How I survived a sinking cruise ship

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In March 2019, Chaney Kwak was a freelance travel writer with a cushy writing assignment: He was traveling aboard the Viking Sky cruise ship on a 12-day jaunt off the Norwegian coast, visiting small towns and cities before making a scheduled arrival in Tilbury, a port near London. There were 1,373 passengers and crew aboard the ship. 

And then disaster struck. 

On March 23, stormy weather caused the ship to begin listing dangerously and taking on water amid 43 mph gusts of wind and waves that reached over 26 feet. Tables and chairs flew; a grand piano flipped over. And for about 27 hours, Kwak believed his death was, if not certain, a definite possibility. 

“I was pretty shocked by how calm I was,” says Kwak. “I was seasick, but once the evacuation started, I went into a Zen zone. I went back to my room and mechanically got completely naked and redressed myself in what I thought gave me the highest chances of survival. Then I put my passport down my underwear. As I was doing that, I thought my body might be found, and I wanted my body to be found. I was really calm and not sentimental.” 

His book, “The Passenger: How a Travel Writer Learned to Love Cruises & Other Lies from a Sinking Ship” (Godine), out now, recounts the entire crisis in a memoir that’s thoughtful, exciting, and often hilarious. (At one point, he checks Twitter and is appalled to find people tweeting “thoughts and prayers” at his own situation. As with most things on Twitter, it “quickly evolved into a cacophony of information and misinformation.”)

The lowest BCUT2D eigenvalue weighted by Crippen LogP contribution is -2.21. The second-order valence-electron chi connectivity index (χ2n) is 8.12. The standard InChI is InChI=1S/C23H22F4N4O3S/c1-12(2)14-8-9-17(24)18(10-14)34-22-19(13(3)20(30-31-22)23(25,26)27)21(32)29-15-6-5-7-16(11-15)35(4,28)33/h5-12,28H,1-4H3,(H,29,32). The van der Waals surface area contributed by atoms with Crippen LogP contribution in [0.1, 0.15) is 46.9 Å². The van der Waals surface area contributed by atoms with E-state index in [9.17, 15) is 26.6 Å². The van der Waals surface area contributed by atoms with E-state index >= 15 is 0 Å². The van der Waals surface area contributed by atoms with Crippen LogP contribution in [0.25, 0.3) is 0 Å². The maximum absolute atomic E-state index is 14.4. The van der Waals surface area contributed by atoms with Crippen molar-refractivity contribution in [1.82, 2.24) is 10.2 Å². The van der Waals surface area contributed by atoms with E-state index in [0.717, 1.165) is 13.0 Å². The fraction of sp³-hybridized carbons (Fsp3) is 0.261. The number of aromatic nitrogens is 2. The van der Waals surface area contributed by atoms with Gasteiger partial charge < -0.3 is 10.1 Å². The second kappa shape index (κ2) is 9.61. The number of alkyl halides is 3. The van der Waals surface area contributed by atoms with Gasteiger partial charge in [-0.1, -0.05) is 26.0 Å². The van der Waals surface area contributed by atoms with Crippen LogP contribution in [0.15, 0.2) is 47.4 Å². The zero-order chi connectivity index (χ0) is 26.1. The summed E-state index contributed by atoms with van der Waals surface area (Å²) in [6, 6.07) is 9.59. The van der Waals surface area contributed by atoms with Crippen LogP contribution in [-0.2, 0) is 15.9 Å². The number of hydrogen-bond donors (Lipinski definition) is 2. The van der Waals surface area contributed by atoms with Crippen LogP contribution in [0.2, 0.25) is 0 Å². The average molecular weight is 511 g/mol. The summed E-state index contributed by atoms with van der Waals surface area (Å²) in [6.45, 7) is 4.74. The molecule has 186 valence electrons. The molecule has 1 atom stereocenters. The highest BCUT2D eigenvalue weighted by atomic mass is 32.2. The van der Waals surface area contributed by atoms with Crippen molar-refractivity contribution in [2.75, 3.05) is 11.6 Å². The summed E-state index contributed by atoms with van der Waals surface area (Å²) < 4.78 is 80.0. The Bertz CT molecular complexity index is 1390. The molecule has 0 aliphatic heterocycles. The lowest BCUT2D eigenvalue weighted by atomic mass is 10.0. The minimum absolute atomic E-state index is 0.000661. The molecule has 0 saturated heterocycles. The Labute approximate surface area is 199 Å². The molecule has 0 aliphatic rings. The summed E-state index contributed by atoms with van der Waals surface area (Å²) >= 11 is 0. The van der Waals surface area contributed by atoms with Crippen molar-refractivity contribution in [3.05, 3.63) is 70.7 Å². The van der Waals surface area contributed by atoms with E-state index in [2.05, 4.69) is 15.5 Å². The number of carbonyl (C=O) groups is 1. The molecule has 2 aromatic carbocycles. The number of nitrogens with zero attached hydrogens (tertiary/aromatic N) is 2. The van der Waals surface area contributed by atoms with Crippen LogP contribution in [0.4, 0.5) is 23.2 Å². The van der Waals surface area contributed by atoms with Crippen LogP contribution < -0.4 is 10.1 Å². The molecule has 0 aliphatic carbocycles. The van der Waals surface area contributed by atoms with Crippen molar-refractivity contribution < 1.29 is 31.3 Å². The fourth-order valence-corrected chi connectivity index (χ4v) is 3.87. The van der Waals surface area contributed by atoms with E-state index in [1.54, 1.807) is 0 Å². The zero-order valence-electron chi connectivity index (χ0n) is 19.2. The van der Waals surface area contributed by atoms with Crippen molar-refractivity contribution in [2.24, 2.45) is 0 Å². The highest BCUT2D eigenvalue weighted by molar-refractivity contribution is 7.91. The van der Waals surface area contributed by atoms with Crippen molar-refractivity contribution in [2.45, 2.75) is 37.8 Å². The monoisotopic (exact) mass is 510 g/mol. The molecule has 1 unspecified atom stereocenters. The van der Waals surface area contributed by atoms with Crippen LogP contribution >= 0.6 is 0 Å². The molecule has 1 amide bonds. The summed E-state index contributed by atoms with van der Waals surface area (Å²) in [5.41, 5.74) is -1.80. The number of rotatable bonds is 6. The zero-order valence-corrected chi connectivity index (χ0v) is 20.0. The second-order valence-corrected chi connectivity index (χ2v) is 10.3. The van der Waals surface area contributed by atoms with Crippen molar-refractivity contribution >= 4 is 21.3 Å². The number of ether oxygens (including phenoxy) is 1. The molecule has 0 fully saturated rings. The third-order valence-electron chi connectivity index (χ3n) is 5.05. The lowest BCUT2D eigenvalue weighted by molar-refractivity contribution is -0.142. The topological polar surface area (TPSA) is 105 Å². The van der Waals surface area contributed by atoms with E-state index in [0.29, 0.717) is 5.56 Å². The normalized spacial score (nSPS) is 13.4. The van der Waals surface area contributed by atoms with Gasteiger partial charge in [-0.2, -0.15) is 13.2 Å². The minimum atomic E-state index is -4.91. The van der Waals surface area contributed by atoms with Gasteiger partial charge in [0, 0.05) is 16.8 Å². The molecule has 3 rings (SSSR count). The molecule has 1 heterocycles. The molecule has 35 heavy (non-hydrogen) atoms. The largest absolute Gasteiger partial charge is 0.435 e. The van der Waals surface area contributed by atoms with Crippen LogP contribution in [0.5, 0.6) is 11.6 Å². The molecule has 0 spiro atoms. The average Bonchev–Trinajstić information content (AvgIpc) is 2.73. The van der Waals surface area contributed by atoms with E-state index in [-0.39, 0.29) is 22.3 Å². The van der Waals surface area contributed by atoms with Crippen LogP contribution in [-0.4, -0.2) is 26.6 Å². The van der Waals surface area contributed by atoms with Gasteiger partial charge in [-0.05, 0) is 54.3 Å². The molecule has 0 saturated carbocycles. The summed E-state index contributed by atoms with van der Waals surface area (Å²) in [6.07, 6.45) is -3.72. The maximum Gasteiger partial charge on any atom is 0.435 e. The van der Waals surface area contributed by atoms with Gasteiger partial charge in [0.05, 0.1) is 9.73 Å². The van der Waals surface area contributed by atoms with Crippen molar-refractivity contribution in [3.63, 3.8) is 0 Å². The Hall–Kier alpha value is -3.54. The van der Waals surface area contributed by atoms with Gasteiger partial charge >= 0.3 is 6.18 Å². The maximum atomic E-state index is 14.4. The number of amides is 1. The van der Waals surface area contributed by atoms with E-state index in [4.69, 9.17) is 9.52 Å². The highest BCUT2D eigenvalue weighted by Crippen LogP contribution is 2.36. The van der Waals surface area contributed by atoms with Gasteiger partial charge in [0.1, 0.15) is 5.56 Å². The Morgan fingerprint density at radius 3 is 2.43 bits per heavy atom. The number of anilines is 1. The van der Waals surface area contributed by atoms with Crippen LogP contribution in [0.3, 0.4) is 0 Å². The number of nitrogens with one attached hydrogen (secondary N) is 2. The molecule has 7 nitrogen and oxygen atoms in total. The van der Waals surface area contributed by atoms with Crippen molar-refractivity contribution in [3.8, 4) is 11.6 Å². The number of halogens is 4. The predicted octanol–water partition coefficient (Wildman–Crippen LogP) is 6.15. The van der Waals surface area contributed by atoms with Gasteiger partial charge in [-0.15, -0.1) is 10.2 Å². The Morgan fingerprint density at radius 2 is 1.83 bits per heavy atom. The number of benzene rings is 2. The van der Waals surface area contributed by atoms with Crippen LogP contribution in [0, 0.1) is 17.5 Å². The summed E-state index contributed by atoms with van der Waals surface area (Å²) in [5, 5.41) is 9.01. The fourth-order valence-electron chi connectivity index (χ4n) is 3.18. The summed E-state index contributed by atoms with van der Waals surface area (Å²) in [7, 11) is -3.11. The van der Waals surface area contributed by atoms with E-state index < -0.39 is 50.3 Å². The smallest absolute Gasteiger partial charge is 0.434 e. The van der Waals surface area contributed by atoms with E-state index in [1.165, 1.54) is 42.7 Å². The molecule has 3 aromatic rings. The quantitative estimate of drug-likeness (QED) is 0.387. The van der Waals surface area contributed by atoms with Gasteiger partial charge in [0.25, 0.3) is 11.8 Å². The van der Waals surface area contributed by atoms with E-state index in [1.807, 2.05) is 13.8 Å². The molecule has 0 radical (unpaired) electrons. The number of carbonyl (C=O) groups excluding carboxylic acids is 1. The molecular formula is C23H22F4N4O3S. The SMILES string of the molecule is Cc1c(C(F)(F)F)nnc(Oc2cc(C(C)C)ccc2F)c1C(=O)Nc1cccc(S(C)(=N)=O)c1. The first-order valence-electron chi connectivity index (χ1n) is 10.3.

The waves were too high to deploy rescue boats, so Norwegian rescue services used six helicopters over the course of 19 hours to make a collective 30 trips back and forth, rescuing 479. Ultimately, tow vessels were able to bring the ship back to the port of Molde, rescuing the remaining 436 passengers and crew of 458. There were no fatalities. 

Would he ever go on another cruise? “No. I see how convenient they are and totally understand why so many people find them appealing. But I always had a hard time reconciling what was going on downstairs with the crew. I sat on my butt the whole time and there were crew members who stayed up putting everything back together. It’s hard to be OK with that now that I’ve seen that.”

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